The great thing about reading young adult literature the way some people approach eating more greens is that when something is good, it is surprisingly good. Like: no way, there’s broccoli in this? Do I like broccoli now? Check me out, liking broccoli! I become inspired to try more.
This is what happened. I was started eating the greens and finished something really satisfying. This happened not too long after finishing another equally great book. I realized I can do young adult, especially when the books have imperfect characters. I love male protagonists. I am almost never ready to face the crucible of paranormal romances. Ancient civilization settings and retellings are my weaknesses.
Here’s a few I’ve read in the last few months.
4.5 stars. Maybe 5. So, so great. Tahir had me at “inspired by the Roman Empire.” Public Radio International described it perfectly as having “the addictive quality of The Hunger Games combined with the fantasy of Harry Potter and the brutality of Game of Thrones. I can’t put it in the library–I don’t think, need to discuss with principal–but I’m still happy I read it. So many fabulous talking points with teens, if only I had the chance! This is one I’d immediately approve as a high school librarian.
I could not finish this book. It had everything I dislike about young adult literature, which disappointed me tremendously since going in I thought I would love it based on all the tropes it hit. 1) The insanely beautiful female protagonist who had no idea she was beautiful, despite the boys clamoring to be with her. She was also smart, funny, witty, shrewd, loyal, had hair of onyx, skin like velvet, and was a wonderful daughter. Did I mention she might have incredibly strong but long-hidden magical powers? 2) The moody male protagonist who was just misunderstood. He murders women, but he does it for the greater good. She’s totally going to fix him. 3) Love triangle. Of course who childhood friend has been in love with her all this time. She kind of sort of likes him back, but it’s all so confusing. Decisions, decisions. 4) Adults? What adults? 5) Heavy handed symbolism and imagery, bizarre themes. Shahrzad has onyx hair. Khalid has gold eyes. His competition, the childhood friend, has silver eyes (yes, she really did). You could make a drinking game out of the number of times she references a jewel or mineral.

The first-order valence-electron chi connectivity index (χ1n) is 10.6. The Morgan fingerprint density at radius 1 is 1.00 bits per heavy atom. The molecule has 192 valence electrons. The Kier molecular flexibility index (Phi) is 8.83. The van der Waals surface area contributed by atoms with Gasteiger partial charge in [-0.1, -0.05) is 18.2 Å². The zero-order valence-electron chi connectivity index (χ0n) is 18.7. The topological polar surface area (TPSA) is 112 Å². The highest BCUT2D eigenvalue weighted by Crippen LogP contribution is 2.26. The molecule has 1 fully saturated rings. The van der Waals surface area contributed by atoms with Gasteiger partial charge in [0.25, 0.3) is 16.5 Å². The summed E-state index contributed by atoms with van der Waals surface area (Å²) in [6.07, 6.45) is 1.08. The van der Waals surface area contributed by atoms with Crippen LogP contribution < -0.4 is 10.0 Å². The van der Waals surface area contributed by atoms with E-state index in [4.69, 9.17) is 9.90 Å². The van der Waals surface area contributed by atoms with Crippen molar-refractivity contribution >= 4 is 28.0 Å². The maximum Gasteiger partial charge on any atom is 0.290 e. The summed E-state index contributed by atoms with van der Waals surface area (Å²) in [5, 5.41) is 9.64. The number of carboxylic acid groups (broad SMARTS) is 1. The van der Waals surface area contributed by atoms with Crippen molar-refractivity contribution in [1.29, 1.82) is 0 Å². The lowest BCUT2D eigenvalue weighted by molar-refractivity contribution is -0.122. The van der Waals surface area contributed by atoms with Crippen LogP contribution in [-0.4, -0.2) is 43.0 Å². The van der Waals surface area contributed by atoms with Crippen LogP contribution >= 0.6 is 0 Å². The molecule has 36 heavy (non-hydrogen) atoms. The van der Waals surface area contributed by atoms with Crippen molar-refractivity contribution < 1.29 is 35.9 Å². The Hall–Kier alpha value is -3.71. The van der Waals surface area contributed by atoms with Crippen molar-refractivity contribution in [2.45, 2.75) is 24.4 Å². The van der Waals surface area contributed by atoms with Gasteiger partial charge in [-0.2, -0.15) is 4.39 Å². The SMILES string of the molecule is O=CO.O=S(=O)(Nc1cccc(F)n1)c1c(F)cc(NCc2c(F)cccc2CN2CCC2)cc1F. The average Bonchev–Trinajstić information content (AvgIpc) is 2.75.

This book popped up as a recommendation on GoodReads because it had over 3 million in sales and glowing reviews. I didn’t pay much attention on Amazon or I would have immediately realized it’s self published. I have no problem with self publishing and have read some great books that way, but this isn’t one of them. I’m giving the book one star because it takes guts and perseverance to write and publish a book.
YG recommended this book to me, and I loved it. Add this one to my dream high school library. Chris Crutcher writes with a confidence and familiarity that suggests a prior career working with young adults. The angst–there’s always angst–isn’t maudlin or sentimental. The Good/Bad Guys were a bit one dimensional and the ending juddered to a stop with red bows streaming, but it wasn’t anything intolerable. 3.5 stars, rounded up to 4
Even the young adult books are dark in Denmark. This is the book I spoke of the other day on Facebook. This book, an existential, modern-day Lord of the Flies, was insane. It was edgy and disturbing and thought provoking, so of course I loved it. It was a Michael Printz Honor book 2011 but, though already hailed as a classic in Europe, it’s been poorly received in the United States. We like our 7th graders to moon over classmates and make awkward social decisions. We don’t like them doing…that. Seriously, this book is not for the faint of heart. My favorite hate-it review is this one. That is one pissed of grandma.